Despite a few seriously annoying bugs, the Windows 7 version of Windows Media Center is without a doubt the best yet.
Your PC will crash, your camera will break, your network will fail, and your printer will chew up paper.
Here are your most likely options, from the best to the worst, if you want to hook up your desktop PC or notebook to your TV.
Using your PC to store your photos, videos, and music might save you the trouble of having to dust off photo albums and alphabetize your CD collection, but it can still be a pain to keep your media converted, stored, tagged, and uploaded.
I've made no secret of my love for Windows Media Center, but for months I've been living with a glitch that almost drove me to TiVo.
Kurt asked the Answer Line forum about buying a PC for his home theater
Way back in the Mesozoic era of computing (also known as the early 1980s), we didn't have slick little netbooks or big, powerful desktops.
I just installed Windows 7 on a Compaq laptop that was previously running Vista. It was a clean install, meaning I wiped the hard drive rather than simply upgrading the OS. (I had my reasons for doing so, but I won't bore you with them here.)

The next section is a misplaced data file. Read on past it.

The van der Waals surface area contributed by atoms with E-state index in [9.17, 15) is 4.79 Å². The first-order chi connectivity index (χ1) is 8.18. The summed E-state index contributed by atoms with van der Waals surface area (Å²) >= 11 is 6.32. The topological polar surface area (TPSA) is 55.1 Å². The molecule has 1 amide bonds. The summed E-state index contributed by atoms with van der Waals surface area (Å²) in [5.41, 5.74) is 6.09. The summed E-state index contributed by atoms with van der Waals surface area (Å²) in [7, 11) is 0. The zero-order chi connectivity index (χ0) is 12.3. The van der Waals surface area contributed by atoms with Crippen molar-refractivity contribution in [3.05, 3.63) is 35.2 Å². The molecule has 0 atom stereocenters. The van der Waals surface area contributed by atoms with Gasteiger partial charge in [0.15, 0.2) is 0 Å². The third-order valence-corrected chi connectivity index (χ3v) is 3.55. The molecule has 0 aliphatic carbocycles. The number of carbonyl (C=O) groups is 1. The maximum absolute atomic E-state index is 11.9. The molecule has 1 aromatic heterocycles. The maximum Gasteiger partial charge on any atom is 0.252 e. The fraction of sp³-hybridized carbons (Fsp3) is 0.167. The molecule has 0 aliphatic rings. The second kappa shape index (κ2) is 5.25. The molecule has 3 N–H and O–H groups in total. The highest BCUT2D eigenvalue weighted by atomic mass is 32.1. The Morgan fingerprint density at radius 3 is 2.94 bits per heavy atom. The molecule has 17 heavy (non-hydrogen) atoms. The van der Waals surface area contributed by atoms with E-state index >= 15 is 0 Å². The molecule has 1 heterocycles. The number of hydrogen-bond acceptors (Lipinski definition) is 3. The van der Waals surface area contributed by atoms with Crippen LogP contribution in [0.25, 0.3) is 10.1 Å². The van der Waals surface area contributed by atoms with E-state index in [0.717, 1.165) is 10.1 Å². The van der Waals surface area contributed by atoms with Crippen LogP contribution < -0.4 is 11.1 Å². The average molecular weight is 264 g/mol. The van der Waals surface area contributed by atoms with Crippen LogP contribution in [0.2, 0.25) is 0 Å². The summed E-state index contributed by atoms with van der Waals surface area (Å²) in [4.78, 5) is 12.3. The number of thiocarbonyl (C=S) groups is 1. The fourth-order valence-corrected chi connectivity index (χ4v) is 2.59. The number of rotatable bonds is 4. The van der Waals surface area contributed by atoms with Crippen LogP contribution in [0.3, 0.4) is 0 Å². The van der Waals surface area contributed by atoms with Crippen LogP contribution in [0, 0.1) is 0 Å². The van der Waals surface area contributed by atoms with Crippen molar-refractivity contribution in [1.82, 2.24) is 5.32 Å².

Upgrading users to a new operating system always seems to have its pitfalls, and Windows 7 is no exception. If you're migrating multiple users, you'll definitely need some tools to help automate the task.
There's nothing pretty about software overburdening your CPU and slowing everything down. And finding and fixing the cause isn't always an easy task. These suggestions will hopefully help.
A reader wants to know if XP will still be safe after Microsoft ends support in 2014
Whether you're an IT pro or the go-to geek in your social circle, often the biggest hassle in fixing a computer problem is simply getting to the PC that needs help.
There are steps you should take to make a new PC as hassle-free as possible.
Richard Purdy's PC won't boot when he has a flash drive plugged into it.
Mario can't rescue the princess without his Fire Flower. Mega Man can't beat Dr. Wily without his Mega Buster. If you're going to save the world, you need the proper equipment--and a keyboard and mouse just won't cut it. Fortunately, you can get pret...
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GGG Evaluation Team
First impression on unpacking the Q702 test unit was the solid feel and clean, minimalist styling.
For work use, Microsoft Word and Excel programs pre-installed on the device are adequate for preparing short documents.
The Fujitsu LifeBook UH574 allowed for great mobility without being obnoxiously heavy or clunky. Its twelve hours of battery life did not disappoint.
The screen was particularly good. It is bright and visible from most angles, however heat is an issue, particularly around the Windows button on the front, and on the back where the battery housing is located.
My first impression after unboxing the Q702 is that it is a nice looking unit. Styling is somewhat minimalist but very effective. The tablet part, once detached, has a nice weight, and no buttons or switches are located in awkward or intrusive positions.